Venison and Confit Onion Rissoles with Artichoke Mash

Oooh arrr I love a good meatball. In fact, there are no less than 3 variations of them with different mince, herbs and spices in my cookbook.

Rissoles are essentially meatballs shaped into a small croquette shape, instead of being round. The different is minimal, but the temptation to call it something that sounds fancy (as so many chefs do) was all to tempting.

If I am honest, I rarely find myself eating meat in the week. However every now and then, on the rare occasion, when the sight of takeaway pret boxes gets all to depressing, I will spoil my housemates and get a proper dinner on the table.

This recipe is a real favourite and an adaptation of the venison faggots, that I used to make which I worked in Michelin starred pub, the Harwood Arms. (The best place in London for proper British grub!) Their rissoles are swirled with sweet slow cooked onions, soft prunes and mace and make the most comforting dinner dish anyone could how for on a cold winters day. I remember the smell of it all to well as I washed it from my hair (yes I did wear a hairnet, who know how it got there) after making the weekly 5 kilos of the mixture in a cauldron so large it would have made a perfect hiding place for hide and seek. It was not a highlight of my cooking career. This is a simplified version, Which I served at my Naked Festive Feast pop up made with a combination of lean venison mince and finely chopped chicken livers, (for sweetness) with paired back spices that are all easily assessable.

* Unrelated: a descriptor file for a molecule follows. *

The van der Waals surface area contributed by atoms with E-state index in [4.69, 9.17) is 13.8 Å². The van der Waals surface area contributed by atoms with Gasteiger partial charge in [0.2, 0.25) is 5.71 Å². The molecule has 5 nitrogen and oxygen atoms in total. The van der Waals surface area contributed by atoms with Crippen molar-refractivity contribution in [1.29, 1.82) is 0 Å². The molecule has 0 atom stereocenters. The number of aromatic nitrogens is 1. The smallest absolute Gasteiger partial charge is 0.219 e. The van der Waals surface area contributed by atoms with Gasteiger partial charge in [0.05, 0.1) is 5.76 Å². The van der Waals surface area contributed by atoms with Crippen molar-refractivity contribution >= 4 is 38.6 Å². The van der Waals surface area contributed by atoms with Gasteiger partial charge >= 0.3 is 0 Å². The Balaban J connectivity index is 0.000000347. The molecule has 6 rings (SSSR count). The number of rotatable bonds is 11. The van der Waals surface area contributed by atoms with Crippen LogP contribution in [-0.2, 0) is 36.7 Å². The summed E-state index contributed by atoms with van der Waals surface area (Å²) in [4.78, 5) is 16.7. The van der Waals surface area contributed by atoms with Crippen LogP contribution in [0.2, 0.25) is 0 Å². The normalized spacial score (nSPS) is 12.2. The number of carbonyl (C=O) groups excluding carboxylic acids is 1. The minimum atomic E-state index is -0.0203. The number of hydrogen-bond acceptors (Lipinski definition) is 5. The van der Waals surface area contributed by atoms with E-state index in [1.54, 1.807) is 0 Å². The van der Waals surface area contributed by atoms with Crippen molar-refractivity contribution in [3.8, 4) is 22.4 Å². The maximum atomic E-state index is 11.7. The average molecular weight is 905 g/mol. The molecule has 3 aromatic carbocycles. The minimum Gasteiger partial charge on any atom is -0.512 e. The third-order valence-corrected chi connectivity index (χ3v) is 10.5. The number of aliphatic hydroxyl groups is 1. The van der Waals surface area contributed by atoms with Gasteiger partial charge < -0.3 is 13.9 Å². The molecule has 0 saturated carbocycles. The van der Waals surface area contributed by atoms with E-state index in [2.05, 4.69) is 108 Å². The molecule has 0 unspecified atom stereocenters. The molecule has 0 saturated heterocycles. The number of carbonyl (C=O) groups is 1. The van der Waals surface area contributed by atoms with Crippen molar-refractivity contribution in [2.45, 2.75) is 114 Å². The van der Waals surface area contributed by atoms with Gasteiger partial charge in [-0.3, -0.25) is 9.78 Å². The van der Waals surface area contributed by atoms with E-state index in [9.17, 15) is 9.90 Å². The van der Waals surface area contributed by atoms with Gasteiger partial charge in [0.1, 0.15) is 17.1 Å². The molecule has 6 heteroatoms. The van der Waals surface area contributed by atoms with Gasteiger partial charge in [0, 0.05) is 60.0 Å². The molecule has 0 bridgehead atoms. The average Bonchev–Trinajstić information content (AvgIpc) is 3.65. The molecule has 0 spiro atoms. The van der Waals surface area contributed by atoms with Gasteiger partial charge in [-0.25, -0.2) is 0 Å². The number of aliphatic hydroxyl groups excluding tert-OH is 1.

Tess Ward's Naked Festive Feast Supperclub Vennison meatballs with prune jam and artichoke puree

I know this recipe might look like a lot to do, but I promise you it is simple. The trick is to start with the confit onions. Whilst they are cooking move onto the mash. This can also be made ahead and reheated, then you can work on the meatballs and finally the gravy. If time is of the essence and you are planning this as a week night supper, I recommend making the confit onions and shaping the meatballs the night before. Then all you have to do is make the mash and sauce and you are in business.